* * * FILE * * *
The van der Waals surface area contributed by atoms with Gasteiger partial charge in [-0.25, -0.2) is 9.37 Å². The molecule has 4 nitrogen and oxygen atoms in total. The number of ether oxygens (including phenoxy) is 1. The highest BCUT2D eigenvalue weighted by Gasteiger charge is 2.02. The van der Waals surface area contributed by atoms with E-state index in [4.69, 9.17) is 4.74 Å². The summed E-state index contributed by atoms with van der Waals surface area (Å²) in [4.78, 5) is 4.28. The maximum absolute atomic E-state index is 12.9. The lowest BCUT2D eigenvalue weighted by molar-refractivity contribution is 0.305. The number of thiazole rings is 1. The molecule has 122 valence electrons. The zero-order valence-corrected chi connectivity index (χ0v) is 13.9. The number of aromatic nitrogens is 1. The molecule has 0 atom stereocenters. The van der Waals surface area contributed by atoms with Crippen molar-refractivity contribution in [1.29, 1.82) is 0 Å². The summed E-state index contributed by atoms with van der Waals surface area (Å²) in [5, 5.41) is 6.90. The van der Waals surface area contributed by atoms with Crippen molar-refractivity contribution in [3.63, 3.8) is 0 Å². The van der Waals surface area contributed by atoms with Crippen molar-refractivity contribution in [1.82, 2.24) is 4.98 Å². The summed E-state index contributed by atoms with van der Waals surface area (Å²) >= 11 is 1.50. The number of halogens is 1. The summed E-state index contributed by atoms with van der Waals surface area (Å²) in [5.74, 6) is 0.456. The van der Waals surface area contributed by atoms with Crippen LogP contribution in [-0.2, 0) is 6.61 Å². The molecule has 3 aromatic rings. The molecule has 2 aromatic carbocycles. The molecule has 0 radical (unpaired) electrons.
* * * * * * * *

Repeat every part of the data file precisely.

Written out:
The van der Waals surface area contributed by atoms with Gasteiger partial charge in [-0.25, -0.2) is 9.37 Å². The molecule has 4 nitrogen and oxygen atoms in total. The number of ether oxygens (including phenoxy) is 1. The highest BCUT2D eigenvalue weighted by Gasteiger charge is 2.02. The van der Waals surface area contributed by atoms with E-state index in [4.69, 9.17) is 4.74 Å². The summed E-state index contributed by atoms with van der Waals surface area (Å²) in [4.78, 5) is 4.28. The maximum absolute atomic E-state index is 12.9. The lowest BCUT2D eigenvalue weighted by molar-refractivity contribution is 0.305. The number of thiazole rings is 1. The molecule has 122 valence electrons. The zero-order valence-corrected chi connectivity index (χ0v) is 13.9. The number of aromatic nitrogens is 1. The molecule has 0 atom stereocenters. The van der Waals surface area contributed by atoms with Crippen molar-refractivity contribution in [1.29, 1.82) is 0 Å². The summed E-state index contributed by atoms with van der Waals surface area (Å²) in [5, 5.41) is 6.90. The van der Waals surface area contributed by atoms with Crippen molar-refractivity contribution in [3.63, 3.8) is 0 Å². The van der Waals surface area contributed by atoms with Crippen molar-refractivity contribution in [1.82, 2.24) is 4.98 Å². The summed E-state index contributed by atoms with van der Waals surface area (Å²) >= 11 is 1.50. The number of halogens is 1. The summed E-state index contributed by atoms with van der Waals surface area (Å²) in [5.74, 6) is 0.456. The van der Waals surface area contributed by atoms with Crippen LogP contribution in [-0.2, 0) is 6.61 Å². The molecule has 3 aromatic rings. The molecule has 2 aromatic carbocycles. The molecule has 0 radical (unpaired) electrons.